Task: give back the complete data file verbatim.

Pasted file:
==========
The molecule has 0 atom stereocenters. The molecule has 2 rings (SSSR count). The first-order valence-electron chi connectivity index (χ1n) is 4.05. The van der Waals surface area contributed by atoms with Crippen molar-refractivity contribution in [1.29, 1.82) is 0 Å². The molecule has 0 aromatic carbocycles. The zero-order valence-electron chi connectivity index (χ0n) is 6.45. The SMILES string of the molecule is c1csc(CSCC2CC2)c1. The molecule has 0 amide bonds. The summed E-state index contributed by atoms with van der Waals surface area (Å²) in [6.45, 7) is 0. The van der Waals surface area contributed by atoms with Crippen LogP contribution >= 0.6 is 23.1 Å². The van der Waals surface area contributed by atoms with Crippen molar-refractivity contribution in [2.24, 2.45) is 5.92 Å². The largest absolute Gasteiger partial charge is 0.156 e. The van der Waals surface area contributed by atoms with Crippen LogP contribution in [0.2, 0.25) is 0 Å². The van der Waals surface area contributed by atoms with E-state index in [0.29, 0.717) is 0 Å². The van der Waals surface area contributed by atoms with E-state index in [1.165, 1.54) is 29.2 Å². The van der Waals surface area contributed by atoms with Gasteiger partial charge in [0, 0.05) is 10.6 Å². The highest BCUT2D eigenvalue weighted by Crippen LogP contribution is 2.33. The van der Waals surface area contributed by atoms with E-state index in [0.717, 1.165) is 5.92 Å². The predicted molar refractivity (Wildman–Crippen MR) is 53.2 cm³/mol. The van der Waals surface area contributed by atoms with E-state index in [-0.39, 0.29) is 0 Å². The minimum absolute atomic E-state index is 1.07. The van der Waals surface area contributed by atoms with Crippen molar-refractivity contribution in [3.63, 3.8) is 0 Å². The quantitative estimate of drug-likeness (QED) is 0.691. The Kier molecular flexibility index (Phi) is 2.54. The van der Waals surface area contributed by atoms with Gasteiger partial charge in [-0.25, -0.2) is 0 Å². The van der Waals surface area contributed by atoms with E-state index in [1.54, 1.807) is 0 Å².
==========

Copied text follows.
The molecule has 0 atom stereocenters. The molecule has 2 rings (SSSR count). The first-order valence-electron chi connectivity index (χ1n) is 4.05. The van der Waals surface area contributed by atoms with Crippen molar-refractivity contribution in [1.29, 1.82) is 0 Å². The molecule has 0 aromatic carbocycles. The zero-order valence-electron chi connectivity index (χ0n) is 6.45. The SMILES string of the molecule is c1csc(CSCC2CC2)c1. The molecule has 0 amide bonds. The summed E-state index contributed by atoms with van der Waals surface area (Å²) in [6.45, 7) is 0. The van der Waals surface area contributed by atoms with Crippen LogP contribution >= 0.6 is 23.1 Å². The van der Waals surface area contributed by atoms with Crippen molar-refractivity contribution in [2.24, 2.45) is 5.92 Å². The largest absolute Gasteiger partial charge is 0.156 e. The van der Waals surface area contributed by atoms with Crippen LogP contribution in [0.2, 0.25) is 0 Å². The van der Waals surface area contributed by atoms with E-state index in [0.29, 0.717) is 0 Å². The van der Waals surface area contributed by atoms with E-state index in [1.165, 1.54) is 29.2 Å². The van der Waals surface area contributed by atoms with Gasteiger partial charge in [0, 0.05) is 10.6 Å². The highest BCUT2D eigenvalue weighted by Crippen LogP contribution is 2.33. The van der Waals surface area contributed by atoms with E-state index in [0.717, 1.165) is 5.92 Å². The predicted molar refractivity (Wildman–Crippen MR) is 53.2 cm³/mol. The van der Waals surface area contributed by atoms with E-state index in [-0.39, 0.29) is 0 Å². The minimum absolute atomic E-state index is 1.07. The van der Waals surface area contributed by atoms with Crippen molar-refractivity contribution in [3.63, 3.8) is 0 Å². The quantitative estimate of drug-likeness (QED) is 0.691. The Kier molecular flexibility index (Phi) is 2.54. The van der Waals surface area contributed by atoms with Gasteiger partial charge in [-0.25, -0.2) is 0 Å². The van der Waals surface area contributed by atoms with E-state index in [1.54, 1.807) is 0 Å².